Most young unmarried Indians, nearing the age of 30, have heard that question. They hate it, they dread it, but they can’t escape it. It doesn’t matter who they are, what they do. Whether they’ve won the Nobel, cured world hunger, or started a cult – they can never outshine that question. I’ve been there myself – for years. It consists of six simple words, but it makes Exorcist look like a David Dhawan movie.
“Beta, when will you get married?”
Asha Maurya (Pallavi Sharda), the protagonist of a new Netflix film, Wedding Season, is a kindred spirit. She is 29, single, and not ready to mingle. But her mother, like most mothers, has a different plan. She creates a profile for Asha on dreamdesipartner.com, forcing her to meet one suitor after the other.
An economist leaving a Wall Street career, Asha has joined a small lending firm that intends to empower South Asian women entrepreneurs. But that question continues to hound her, making her so exasperated that she pretends to date a guy, Ravi (Suraj Sharma), from DreamDesiPartner.
He (more than) fits the bill: Gaining admission to Massachusetts Institute of Technology at the age of 16, and a National Spelling Bee champion, Ravi has scaled the ultimate diasporic peak.
Director Tom Dey and writer Shiwani Srivastava open the film on a funny quirky note. Asha is a typical twentysomething: confused, overwhelmed, lost. Her sister, Priya (Arianna Afsar), is about to get married to an American man, Nick (Sean Kleier), who tries hard – way too hard – to fit into the family. The dialogues are playful (“keep calm and curry on”) yet piercing (“beta, we just want the best for you”), showing how diasporic parents manipulate their children. It also shows how other Indians, whether acquaintances or relatives, practice ‘casual cruelty’ by deriding Asha about her marital status. Her mother, Suneeta (Veena Sood), fixated on her daughter’s marriage, may look like a ‘type’, but the measured writing – hinting at her backstory – eventually makes her complex.
Asha, too, is etched in fine strokes. Debunking the popular misconception, she’s great with numbers and a workaholic. Most importantly, her ambition isn’t lip service. The film earnestly follows the trajectory of her career – via a subplot centred on Asha pitching the Singaporean investors – making it a crucial link in the climax. The story has a broad inclusive vibe to it – we see a Hindu-Jew wedding, a Hindu-Muslim wedding, a pleasant cross-cultural intersection – without making a big deal about its ‘progressive’ credentials.
The diasporic dramedy is a sub-genre of its own which, besides a few notable exceptions, mostly tackles stale ideas, revolving around identity crises, cultural crossroads, and, of course, marital exasperations. Wedding Season, too, doesn’t reinvent the wheel, but it has enough sincerity (and humour) to keep you invested.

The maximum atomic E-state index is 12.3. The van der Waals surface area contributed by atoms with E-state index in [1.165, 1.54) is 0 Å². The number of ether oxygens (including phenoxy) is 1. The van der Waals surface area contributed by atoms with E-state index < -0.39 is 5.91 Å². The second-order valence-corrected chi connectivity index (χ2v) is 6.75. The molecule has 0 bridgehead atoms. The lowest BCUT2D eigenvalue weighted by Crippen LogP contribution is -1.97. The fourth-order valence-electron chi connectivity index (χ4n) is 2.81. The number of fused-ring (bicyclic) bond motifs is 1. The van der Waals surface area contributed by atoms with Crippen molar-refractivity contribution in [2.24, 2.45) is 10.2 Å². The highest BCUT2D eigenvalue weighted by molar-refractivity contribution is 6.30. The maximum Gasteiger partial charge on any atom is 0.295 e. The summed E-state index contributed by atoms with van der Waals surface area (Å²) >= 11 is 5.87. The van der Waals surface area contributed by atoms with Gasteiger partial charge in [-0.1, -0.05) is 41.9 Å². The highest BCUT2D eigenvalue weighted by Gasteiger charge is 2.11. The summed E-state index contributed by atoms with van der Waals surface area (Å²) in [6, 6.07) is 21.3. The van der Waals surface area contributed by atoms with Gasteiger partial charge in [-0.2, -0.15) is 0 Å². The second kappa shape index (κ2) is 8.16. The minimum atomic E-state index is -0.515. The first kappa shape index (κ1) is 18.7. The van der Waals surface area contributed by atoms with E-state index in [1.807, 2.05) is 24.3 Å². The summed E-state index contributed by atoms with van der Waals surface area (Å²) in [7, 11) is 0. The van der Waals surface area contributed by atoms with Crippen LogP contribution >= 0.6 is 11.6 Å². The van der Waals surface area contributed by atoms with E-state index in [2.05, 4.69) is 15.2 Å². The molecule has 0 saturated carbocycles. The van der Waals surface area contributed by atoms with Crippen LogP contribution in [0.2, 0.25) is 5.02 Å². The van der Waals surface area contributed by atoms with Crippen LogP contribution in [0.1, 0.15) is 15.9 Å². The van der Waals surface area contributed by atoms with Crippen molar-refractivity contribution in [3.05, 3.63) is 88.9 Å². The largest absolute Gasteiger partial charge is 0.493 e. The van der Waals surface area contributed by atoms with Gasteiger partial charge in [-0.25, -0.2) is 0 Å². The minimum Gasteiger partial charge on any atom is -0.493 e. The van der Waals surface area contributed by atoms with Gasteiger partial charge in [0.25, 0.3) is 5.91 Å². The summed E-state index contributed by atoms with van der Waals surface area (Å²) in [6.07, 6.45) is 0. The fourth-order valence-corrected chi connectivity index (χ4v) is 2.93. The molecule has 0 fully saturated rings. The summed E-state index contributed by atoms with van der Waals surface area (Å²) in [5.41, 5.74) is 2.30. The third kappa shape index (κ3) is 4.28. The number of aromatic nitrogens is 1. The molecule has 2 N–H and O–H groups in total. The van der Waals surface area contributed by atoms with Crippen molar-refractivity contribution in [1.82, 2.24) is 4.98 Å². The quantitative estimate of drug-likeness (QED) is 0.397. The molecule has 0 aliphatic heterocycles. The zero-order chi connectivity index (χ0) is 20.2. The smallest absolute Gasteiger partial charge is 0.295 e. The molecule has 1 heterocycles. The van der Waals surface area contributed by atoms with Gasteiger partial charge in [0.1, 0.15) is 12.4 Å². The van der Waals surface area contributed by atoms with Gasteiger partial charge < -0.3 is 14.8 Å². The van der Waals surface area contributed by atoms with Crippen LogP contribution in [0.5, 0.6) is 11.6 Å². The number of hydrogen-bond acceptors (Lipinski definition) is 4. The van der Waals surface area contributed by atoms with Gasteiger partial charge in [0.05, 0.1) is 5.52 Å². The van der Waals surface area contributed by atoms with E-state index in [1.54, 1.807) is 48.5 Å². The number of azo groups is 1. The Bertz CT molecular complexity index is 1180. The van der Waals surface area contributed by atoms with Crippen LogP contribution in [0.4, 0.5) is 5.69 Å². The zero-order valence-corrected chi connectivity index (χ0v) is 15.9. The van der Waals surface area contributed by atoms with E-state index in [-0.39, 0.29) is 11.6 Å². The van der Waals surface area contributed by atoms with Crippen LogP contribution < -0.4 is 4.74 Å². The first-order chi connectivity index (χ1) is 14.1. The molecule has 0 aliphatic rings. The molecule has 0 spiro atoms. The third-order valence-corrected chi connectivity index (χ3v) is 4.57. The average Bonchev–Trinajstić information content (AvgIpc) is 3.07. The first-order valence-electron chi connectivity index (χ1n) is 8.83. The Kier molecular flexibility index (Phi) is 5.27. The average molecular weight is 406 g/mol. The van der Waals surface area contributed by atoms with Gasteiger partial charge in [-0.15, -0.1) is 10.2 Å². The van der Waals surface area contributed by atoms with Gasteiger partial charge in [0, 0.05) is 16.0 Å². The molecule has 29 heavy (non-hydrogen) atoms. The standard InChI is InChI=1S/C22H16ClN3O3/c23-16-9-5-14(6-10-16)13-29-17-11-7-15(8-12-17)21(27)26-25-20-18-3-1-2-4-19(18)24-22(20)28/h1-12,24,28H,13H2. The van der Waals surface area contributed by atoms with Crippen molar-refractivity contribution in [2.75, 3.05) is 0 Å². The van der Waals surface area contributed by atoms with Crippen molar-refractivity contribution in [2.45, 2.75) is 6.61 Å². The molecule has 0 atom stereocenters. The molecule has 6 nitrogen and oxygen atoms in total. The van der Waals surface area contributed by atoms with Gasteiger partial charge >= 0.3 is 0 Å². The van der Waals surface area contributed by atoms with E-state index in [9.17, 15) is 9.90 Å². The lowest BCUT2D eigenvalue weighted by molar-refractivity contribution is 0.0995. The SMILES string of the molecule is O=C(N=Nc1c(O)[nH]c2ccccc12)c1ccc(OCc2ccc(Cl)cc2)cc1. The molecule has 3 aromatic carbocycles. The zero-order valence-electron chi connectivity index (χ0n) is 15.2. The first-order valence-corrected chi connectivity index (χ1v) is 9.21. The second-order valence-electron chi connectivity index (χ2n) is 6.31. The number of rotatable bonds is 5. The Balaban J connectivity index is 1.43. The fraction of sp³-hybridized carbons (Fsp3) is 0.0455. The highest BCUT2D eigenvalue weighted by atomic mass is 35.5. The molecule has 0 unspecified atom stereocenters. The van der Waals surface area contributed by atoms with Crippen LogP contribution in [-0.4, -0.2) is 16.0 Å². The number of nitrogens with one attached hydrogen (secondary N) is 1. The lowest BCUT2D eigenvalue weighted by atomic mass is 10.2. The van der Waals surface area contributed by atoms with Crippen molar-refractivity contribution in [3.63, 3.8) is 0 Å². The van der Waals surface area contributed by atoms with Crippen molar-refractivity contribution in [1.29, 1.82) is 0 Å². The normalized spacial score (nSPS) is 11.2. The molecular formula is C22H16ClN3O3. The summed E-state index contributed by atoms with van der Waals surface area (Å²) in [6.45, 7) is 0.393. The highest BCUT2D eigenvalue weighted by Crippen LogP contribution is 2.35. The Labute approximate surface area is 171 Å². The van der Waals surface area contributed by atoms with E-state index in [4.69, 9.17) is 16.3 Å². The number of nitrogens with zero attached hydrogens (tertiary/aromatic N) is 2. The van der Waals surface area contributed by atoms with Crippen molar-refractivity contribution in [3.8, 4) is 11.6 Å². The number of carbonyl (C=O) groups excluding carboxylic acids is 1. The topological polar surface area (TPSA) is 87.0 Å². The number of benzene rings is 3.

And the chemistry. With a relaxed screen presence and impressive comic timing, Sharma and Sharda make even the mundane and predictable bits work. That’s the thing about a film like this – it can have all the great writing, direction, and performances, but if the leads don’t sizzle, the whole thing fizzles, out. The pair looks even more striking because good romance has largely vanished from our screens, and even when it appears, it mostly features the constellation of same stars, eliciting a jaded feel.
But Sharma and Sharda look so alive in each other’s company – the way they talk, the way they move, so hungry for exploring each other – that you crave the butterflies in the stomach. Many times chemistry can be ineffable, prompting a comment not too different from an onlooker in When Harry Met Sally, “I’ll have what she’s having.”
Even though the stakes are relatively low for an hour in the 97-minute piece, the movie barely feels random or restless. It’s a remarkable feat, given Wedding Season isn’t particularly ‘profound’ or densely plotted. It’s even largely predictable – we know that Asha and Ravi will fall for each other, encounter a roadblock, resolve it – but the writing flows at almost all times, keeping you intrigued one scene after the other. Primarily centred on Asha, it takes a crucial detour to reveal Ravi’s secret – on how he brought ‘shame’ to his parents – depicting how diasporic folks, despite all the exposure, can be more regressive than people back home.
Living in it was such a pleasant experience that I was willing to look beyond its sporadic flaws.
Its inciting incident in fact – Asha wanting to ‘fake date’ Ravi to snub condescending aunties at weddings – looks like the kind of plot point desired more by the screenwriter than the characters. (If Asha isn’t a pushover – she holds her own against her intrusive parents – then why does she not simply refuse to attend the weddings, or make a series of job-related excuses?)
Or a small scene towards the end trying hard to escalate tension, featuring Ravi’s parents and an aunty at Priya’s wedding.
But these bits don’t dilute the film. Because it finds a nice way to bridge its comedic and dramatic bits – via just one line (“let your love be greater than your fear”), first said by Ravi, then Asha – making Wedding Season a satisfying whole. It even touches upon that taboo topic – of caste – that many diasporic movies pretend doesn’t exist.
It also continues to whittle down the entitled Indian parents right till the end but, at its core, it’s not bitter.
A simple romcom about two wandering souls, Wedding Season dignifies the restless thrums of young hearts.
Featured image: Netflix
This review was first published on The Wire.